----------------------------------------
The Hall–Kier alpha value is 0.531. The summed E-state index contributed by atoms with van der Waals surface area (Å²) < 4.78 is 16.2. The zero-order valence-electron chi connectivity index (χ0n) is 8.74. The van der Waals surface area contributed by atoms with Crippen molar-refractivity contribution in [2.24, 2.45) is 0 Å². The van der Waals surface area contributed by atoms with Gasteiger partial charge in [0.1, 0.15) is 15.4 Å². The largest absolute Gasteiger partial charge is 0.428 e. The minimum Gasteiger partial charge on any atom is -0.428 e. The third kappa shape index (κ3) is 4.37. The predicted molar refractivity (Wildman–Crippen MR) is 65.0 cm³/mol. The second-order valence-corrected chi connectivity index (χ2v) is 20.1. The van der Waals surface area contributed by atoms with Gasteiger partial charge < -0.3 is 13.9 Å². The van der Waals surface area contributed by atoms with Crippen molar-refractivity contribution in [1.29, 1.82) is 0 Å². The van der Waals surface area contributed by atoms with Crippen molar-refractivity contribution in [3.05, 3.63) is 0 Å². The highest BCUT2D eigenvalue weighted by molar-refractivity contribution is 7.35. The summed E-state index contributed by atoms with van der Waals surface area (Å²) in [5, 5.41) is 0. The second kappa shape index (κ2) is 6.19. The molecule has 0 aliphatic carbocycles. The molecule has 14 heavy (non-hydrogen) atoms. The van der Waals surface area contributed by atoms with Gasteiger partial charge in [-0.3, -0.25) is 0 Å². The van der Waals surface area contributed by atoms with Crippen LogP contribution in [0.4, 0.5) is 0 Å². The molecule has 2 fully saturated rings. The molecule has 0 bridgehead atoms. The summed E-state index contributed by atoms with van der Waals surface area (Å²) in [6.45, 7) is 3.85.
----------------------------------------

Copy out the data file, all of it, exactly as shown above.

The Hall–Kier alpha value is 0.531. The summed E-state index contributed by atoms with van der Waals surface area (Å²) < 4.78 is 16.2. The zero-order valence-electron chi connectivity index (χ0n) is 8.74. The van der Waals surface area contributed by atoms with Crippen molar-refractivity contribution in [2.24, 2.45) is 0 Å². The van der Waals surface area contributed by atoms with Gasteiger partial charge in [0.1, 0.15) is 15.4 Å². The largest absolute Gasteiger partial charge is 0.428 e. The minimum Gasteiger partial charge on any atom is -0.428 e. The third kappa shape index (κ3) is 4.37. The predicted molar refractivity (Wildman–Crippen MR) is 65.0 cm³/mol. The second-order valence-corrected chi connectivity index (χ2v) is 20.1. The van der Waals surface area contributed by atoms with Gasteiger partial charge < -0.3 is 13.9 Å². The van der Waals surface area contributed by atoms with Crippen molar-refractivity contribution in [1.29, 1.82) is 0 Å². The van der Waals surface area contributed by atoms with Crippen molar-refractivity contribution in [3.05, 3.63) is 0 Å². The highest BCUT2D eigenvalue weighted by molar-refractivity contribution is 7.35. The summed E-state index contributed by atoms with van der Waals surface area (Å²) in [5, 5.41) is 0. The second kappa shape index (κ2) is 6.19. The molecule has 0 aliphatic carbocycles. The molecule has 14 heavy (non-hydrogen) atoms. The van der Waals surface area contributed by atoms with Gasteiger partial charge in [-0.3, -0.25) is 0 Å². The van der Waals surface area contributed by atoms with Crippen LogP contribution in [0.4, 0.5) is 0 Å². The molecule has 2 fully saturated rings. The molecule has 0 bridgehead atoms. The summed E-state index contributed by atoms with van der Waals surface area (Å²) in [6.45, 7) is 3.85.